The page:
VATICAN CITY (CBSNewYork/AP) — Pope Francis has insisted that individual conscience should be the guiding principle for Catholics negotiating the complexities of sex, marriage and family life in a major document that rejects the emphasis on black and white rules for the faithful.

In the 256-page document “The Joy of Love,” released Friday, Francis makes no big change in church doctrine.

“There are absolutely no grounds for considering homosexual unions,” the document said.

While the Pope still condemned divorce as “evil,” he also called for allowing those who are remarried without an annulment to still receive communion, CBS News reported.

For many divorced and remarried Catholics, communion is a ritual in which they receive a blessing rather than a consecrated host.

The pontiff also addressed gender identity, where he said to “accept our humanity, as it was created,” CBS News reported.

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But in selectively citing his predecessors and emphasizing his own teachings, Francis makes clear that he wants nothing short of a revolution in the way priests accompany Catholics. He says the church must no longer sit in judgment and “throw stones” against those who fail to live up to the Gospel’s ideals of marriage and family life.

The Pope also acknowledged the differences in family life across cultures and other religions: “For ‘cultures are in fact quite diverse and every general principle… needs to be inculturated if it is to be respected and applied.'”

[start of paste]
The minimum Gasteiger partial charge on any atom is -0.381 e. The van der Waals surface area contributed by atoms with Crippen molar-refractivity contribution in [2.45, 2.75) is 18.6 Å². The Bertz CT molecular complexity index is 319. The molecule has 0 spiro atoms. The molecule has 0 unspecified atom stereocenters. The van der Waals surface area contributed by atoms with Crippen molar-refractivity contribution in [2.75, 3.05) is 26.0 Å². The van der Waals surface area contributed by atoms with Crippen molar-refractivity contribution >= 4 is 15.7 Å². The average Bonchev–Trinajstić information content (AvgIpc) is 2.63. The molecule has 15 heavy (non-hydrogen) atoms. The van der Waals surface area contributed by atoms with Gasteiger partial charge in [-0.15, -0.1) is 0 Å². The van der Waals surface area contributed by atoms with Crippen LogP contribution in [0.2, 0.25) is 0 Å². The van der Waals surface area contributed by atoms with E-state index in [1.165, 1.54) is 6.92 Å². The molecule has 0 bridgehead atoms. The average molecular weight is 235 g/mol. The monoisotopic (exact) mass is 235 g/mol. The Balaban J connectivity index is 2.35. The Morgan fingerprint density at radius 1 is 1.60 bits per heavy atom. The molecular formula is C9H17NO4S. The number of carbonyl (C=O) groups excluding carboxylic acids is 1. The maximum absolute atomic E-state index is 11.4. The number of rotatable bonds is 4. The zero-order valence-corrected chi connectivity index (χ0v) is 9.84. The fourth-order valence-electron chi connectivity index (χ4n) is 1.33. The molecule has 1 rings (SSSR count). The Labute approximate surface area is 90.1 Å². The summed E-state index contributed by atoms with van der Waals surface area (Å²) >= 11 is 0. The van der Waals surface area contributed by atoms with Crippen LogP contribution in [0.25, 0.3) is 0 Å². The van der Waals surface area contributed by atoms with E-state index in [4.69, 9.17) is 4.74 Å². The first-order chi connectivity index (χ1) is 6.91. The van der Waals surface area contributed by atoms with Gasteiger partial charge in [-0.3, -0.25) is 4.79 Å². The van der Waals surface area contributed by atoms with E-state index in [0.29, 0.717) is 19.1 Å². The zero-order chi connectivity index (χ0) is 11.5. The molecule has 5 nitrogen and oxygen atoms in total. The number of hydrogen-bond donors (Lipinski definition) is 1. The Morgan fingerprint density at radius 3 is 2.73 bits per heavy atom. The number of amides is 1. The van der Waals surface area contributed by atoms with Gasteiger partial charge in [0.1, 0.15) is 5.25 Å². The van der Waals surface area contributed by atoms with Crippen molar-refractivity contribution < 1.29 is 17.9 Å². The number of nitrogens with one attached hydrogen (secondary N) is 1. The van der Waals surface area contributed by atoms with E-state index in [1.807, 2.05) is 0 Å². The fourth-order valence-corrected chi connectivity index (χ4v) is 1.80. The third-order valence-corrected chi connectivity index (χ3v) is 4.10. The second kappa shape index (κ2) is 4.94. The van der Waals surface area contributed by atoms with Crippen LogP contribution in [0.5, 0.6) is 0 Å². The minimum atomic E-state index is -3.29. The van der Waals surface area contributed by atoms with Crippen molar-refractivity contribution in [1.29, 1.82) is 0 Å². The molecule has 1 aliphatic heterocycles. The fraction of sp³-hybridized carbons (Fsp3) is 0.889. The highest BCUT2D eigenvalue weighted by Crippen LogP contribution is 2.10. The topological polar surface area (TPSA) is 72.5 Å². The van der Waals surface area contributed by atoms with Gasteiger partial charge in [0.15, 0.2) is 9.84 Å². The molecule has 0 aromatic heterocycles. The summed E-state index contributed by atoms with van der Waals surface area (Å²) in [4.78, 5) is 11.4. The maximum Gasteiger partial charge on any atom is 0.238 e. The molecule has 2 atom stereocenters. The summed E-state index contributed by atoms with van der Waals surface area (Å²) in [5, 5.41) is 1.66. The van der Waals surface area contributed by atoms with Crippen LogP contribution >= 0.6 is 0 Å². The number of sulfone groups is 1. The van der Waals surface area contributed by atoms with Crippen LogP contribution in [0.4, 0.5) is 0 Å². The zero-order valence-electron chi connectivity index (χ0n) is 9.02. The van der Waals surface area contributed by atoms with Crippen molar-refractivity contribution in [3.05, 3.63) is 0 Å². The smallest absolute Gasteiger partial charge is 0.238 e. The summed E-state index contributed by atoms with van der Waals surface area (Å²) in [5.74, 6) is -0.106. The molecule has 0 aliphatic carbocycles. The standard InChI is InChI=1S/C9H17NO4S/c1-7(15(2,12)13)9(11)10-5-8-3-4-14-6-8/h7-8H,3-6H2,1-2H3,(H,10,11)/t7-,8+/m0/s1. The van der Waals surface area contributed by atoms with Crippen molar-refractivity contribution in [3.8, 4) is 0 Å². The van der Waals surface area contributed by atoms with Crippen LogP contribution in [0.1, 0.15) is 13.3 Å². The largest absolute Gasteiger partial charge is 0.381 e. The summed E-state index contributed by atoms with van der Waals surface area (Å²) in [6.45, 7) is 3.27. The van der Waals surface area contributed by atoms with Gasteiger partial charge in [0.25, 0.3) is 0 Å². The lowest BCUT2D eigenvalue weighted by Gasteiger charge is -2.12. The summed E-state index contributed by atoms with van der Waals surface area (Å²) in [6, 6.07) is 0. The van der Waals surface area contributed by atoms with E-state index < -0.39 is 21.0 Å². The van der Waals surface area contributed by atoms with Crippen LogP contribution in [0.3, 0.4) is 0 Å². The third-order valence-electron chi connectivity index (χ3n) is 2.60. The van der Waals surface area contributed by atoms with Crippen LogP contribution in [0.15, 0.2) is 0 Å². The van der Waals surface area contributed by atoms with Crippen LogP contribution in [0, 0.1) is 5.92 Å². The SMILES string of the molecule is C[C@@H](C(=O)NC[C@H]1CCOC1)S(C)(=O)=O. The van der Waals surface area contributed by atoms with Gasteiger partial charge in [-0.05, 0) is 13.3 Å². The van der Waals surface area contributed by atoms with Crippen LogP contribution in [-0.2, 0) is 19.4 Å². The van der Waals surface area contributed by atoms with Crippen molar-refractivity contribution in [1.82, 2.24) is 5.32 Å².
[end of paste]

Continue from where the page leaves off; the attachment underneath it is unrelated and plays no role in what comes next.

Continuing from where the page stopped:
He said of the church: “We have been called to form consciences, not replace to them.”

The document comes after two years of debate in which many bishops insisted allowing divorced Catholics to take communion would undermine a key church teaching that marriage can’t be dissolved.

The Pope invites divorced Catholics to engage in dialogue with their pastor about once again taking holy communion.

He writes: “No family drops down from heaven perfectly formed. Families need to grow and mature in the ability to love.”

Catholic theologian R.R. Reno was a bit critical. Reno said the pope is moving the church from a clear “no” on communion for the divorced to uncertainty.

“He doesn’t give answers to the question about what the outcome of that conversation should be,” Reno told CBS2’s Tony Aiello.

“Is he saying yes? Or is he saying maybe? Or is he saying no? It’s not altogether clear.”

The Rev. Eric Andrews, president of the Paulist Fathers, noted that while the papal document also urges love and respect for gays, lesbians and unmarried mothers, its rejection of same-sex unions and abortion is sure to gain many people’s attention.

“For some people, this document will have gone too far, and for others, it will have gone not far enough,” he said.

While in Washington during his first visit to the United States late last year, Pope Francis took time to meet with Yayo Grassi, a gay man, his partner and his family. A video posted online showed Grassi embracing the pope and introducing him to his partner, as well as an Argentine woman and some Asian friends.

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Pope Francis has warned in the past that the Catholic Church’s moral structure might “fall like a house of cards” if it doesn’t balance its divisive rules about abortion, gays and contraception with the greater need to make it welcoming and merciful.

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